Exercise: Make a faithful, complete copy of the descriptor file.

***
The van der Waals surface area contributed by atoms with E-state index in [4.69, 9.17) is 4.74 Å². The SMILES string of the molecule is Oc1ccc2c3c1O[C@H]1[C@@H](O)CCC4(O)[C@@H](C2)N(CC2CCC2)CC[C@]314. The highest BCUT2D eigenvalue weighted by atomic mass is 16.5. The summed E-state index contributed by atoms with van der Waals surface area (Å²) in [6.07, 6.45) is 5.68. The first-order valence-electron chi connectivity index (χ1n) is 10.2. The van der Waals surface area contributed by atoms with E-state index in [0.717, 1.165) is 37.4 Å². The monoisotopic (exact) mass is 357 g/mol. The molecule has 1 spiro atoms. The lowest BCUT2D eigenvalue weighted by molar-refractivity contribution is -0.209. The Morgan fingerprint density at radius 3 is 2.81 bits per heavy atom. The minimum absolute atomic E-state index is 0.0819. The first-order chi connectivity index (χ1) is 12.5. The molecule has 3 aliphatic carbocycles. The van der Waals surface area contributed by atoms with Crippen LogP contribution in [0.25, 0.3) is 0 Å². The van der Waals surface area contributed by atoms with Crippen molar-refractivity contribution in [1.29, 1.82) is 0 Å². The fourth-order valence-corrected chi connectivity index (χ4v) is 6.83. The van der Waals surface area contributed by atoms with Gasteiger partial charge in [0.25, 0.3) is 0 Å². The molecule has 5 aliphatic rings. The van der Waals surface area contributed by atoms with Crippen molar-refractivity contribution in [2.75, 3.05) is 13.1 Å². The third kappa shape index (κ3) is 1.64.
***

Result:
The van der Waals surface area contributed by atoms with E-state index in [4.69, 9.17) is 4.74 Å². The SMILES string of the molecule is Oc1ccc2c3c1O[C@H]1[C@@H](O)CCC4(O)[C@@H](C2)N(CC2CCC2)CC[C@]314. The highest BCUT2D eigenvalue weighted by atomic mass is 16.5. The summed E-state index contributed by atoms with van der Waals surface area (Å²) in [6.07, 6.45) is 5.68. The first-order valence-electron chi connectivity index (χ1n) is 10.2. The van der Waals surface area contributed by atoms with E-state index in [0.717, 1.165) is 37.4 Å². The monoisotopic (exact) mass is 357 g/mol. The molecule has 1 spiro atoms. The lowest BCUT2D eigenvalue weighted by molar-refractivity contribution is -0.209. The Morgan fingerprint density at radius 3 is 2.81 bits per heavy atom. The minimum absolute atomic E-state index is 0.0819. The first-order chi connectivity index (χ1) is 12.5. The molecule has 3 aliphatic carbocycles. The van der Waals surface area contributed by atoms with Crippen LogP contribution in [0.25, 0.3) is 0 Å². The van der Waals surface area contributed by atoms with Crippen molar-refractivity contribution in [1.29, 1.82) is 0 Å². The fourth-order valence-corrected chi connectivity index (χ4v) is 6.83. The van der Waals surface area contributed by atoms with Gasteiger partial charge in [0.25, 0.3) is 0 Å². The molecule has 5 aliphatic rings. The van der Waals surface area contributed by atoms with Crippen molar-refractivity contribution in [2.75, 3.05) is 13.1 Å². The third kappa shape index (κ3) is 1.64.